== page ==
Marginalia: Listening to Color

Life will be much more exciting when we stop creating applications for mobile phones and we start creating applications for our own body.

These are Neil Harbisson’s words from when he presented at TEDGlobal 2012. A sentiment that is at once compelling and slightly scary. [Note: He’s not just talking about wearable technology – read on.]

A dynamic and fascinating life. Unable to “see” colors, he has a chip implanted at the back of his head that allows him, through the power of cybernetics, to “hear” them now.

The condition is known as achromatopsia, where Harbisson’s entire world was just black and white. Till he got an eyeborg permanently attached to his body. Brave man. Now, he can identify colors by their musical tones, even discerning them beyond normal visual range. It wasn’t an easy road either, given how he had to learn all the various sounds, associate them with the appropriate colors and manage people’s responses and reactions to him as he went about his daily world.

As the most well-known face of cyborg activism now, Harbisson is also a unique artist, creating sound portraits of people based on their appearances. And, he’s getting into sound and theater performance. The man’s imagination knows no bounds.

Adam Montandon, who co-created the eyeborg with Harbisson, said:

The first prototype was made in just two weeks. It was held together with tape and cost less than £50.

The entire idea was dreamt up and planned during a 20-minute train ride. I never expected it to change Neil’s life. The first version could only see about 16 different colours – now it can see the whole spectrum.

In the future, I believe that many people will use cyborg technology, not just those with a disability.

A similar technology could allow people to see in the dark or experience infrared and ultraviolet light. Just because something is invisible no longer means we can’t see it.

Cybernetics is one of the frontier fields these days. All the fantasies that sci-fi writers of the 20th century wrote about is very possible in this century. Whether we will eventually be able to fit people with exoskeletons that allow them to fly or become invisible or this even more possible cyberskin that will allow a Spiderman-like sensory perception. Or whatever. Only time will tell. In the meantime, if science can help people with disorders that rob them of the simplest of pleasures in life, that should be a hundred times more valuable than the next multi-million social media startup.

Harbisson’s Cyborg Foundation, started in 2010, aims to work with both disabled and non-disabled people as he believes that we all need our senses and perception enhanced to better experience our worlds and to create / perform at greater levels. And, already, there are words like “activism” and “rights” being associated with some of the projects that are underway. There are also various camps setting up for and against this kind of work. Some argue that this kind of work can help increase / improve multi-literacy – where people with learning disabilities get to learn through different modes besides oral (e.g. visually, aurally, etc.). Some argue that such technologies will give unfair advantages to those who can afford them (somewhat like the argument against artificial limbs in sports). And, we won’t even get into the even more polarized ethical and religious viewpoints.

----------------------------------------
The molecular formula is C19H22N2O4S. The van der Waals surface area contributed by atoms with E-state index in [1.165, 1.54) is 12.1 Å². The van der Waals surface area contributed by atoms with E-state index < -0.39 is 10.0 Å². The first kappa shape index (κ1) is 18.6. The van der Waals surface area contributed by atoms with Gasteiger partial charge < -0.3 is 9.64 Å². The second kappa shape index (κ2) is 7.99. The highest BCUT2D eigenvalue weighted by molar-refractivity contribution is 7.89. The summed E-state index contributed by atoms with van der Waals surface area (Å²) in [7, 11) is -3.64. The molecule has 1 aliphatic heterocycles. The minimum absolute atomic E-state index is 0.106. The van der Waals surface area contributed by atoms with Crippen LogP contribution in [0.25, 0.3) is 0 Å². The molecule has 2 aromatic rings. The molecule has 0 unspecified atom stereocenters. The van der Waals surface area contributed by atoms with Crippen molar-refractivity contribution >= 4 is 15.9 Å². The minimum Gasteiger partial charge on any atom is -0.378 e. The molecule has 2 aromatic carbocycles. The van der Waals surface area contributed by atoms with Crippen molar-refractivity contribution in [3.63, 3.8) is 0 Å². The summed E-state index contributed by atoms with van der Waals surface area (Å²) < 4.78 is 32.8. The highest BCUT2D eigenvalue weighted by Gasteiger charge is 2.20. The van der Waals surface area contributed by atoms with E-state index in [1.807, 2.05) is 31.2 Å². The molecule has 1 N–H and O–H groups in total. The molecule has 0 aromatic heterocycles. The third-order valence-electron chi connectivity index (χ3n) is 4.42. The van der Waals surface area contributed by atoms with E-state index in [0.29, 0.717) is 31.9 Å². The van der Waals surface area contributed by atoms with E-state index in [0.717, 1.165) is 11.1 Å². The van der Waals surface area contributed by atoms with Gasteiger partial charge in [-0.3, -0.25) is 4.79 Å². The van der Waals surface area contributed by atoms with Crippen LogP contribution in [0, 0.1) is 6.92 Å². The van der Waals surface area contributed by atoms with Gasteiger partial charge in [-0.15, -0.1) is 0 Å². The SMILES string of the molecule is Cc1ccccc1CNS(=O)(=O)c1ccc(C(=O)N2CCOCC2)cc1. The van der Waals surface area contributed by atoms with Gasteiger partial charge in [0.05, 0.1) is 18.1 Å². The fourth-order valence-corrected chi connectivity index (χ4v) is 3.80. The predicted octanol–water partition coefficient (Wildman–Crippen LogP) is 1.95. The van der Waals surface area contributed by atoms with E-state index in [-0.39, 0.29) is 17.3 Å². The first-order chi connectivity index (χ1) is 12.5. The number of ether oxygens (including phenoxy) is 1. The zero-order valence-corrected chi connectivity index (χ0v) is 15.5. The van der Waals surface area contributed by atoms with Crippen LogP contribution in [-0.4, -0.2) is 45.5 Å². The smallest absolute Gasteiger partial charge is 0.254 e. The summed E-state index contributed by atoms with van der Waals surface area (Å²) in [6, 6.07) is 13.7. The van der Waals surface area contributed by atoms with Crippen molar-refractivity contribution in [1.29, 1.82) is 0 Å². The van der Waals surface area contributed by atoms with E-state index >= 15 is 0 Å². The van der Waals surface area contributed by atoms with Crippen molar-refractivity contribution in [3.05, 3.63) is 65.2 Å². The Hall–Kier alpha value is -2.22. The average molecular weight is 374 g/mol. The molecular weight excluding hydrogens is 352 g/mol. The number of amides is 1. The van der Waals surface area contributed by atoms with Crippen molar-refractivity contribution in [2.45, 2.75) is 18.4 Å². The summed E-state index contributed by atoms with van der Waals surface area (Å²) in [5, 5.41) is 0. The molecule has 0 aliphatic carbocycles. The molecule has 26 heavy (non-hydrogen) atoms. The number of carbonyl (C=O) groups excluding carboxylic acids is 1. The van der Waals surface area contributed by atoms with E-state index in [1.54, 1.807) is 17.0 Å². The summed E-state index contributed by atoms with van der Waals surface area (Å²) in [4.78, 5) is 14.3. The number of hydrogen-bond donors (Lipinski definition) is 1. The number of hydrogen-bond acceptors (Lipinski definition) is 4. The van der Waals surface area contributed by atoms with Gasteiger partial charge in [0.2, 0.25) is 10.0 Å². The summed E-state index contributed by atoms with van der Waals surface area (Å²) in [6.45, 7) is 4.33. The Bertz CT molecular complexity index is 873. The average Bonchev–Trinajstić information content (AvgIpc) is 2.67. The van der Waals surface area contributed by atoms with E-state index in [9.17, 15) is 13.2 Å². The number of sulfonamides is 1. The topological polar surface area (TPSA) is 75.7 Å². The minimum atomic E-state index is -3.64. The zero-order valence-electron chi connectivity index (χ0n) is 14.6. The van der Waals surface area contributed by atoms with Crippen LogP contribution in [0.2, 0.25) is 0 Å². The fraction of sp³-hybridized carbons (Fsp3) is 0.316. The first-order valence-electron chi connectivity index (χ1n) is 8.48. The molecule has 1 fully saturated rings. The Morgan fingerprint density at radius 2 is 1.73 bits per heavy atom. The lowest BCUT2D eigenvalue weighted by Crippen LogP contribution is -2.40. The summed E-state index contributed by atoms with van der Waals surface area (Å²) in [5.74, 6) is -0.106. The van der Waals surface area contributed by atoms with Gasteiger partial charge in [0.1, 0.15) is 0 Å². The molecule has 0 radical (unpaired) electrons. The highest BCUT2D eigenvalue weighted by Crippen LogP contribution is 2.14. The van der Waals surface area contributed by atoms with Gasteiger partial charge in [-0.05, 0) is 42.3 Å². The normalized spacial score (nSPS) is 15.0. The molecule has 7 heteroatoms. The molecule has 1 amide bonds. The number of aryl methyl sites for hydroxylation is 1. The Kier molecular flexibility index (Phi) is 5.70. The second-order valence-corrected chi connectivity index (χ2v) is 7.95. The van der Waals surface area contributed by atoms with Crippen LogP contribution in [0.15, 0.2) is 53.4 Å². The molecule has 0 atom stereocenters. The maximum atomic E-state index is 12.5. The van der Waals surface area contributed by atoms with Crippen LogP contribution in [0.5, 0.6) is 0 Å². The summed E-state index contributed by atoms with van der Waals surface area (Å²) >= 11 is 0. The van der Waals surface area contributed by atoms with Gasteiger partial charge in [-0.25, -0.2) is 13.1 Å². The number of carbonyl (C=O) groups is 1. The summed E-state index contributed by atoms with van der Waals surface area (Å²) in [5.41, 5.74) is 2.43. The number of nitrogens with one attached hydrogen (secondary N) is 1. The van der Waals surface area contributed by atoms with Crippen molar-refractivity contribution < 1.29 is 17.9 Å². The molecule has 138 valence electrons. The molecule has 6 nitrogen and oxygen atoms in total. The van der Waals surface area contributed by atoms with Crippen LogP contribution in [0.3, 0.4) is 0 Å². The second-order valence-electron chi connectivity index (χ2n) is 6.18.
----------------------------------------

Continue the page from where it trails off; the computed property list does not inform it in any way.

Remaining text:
Of course, till there are some significant advances, ethical, religious, political, legal and regulatory debates are all theoretical. And, so, till then, perhaps we can still allow ourselves to take a few minutes to appreciate how technology can change a person’s entire life. Although, I daresay, his sharp wit, intelligent curiosity and infectious passion are 100% just his inherent nature. By the way, take note of his technicolor sartorial choices – a long way from the childhood where he only wore black and white clothing. Doesn’t that part alone of his story make you want to cheer for him?

Advertisements

Please share your comments

Fill in your details below or click an icon to log in:

WordPress.com Logo

You are commenting using your WordPress.com account. Log Out / Change )

Twitter picture

You are commenting using your Twitter account. Log Out / Change )

Facebook photo

You are commenting using your Facebook account. Log Out / Change )

Google+ photo

You are commenting using your Google+ account. Log Out / Change )

Connecting to %s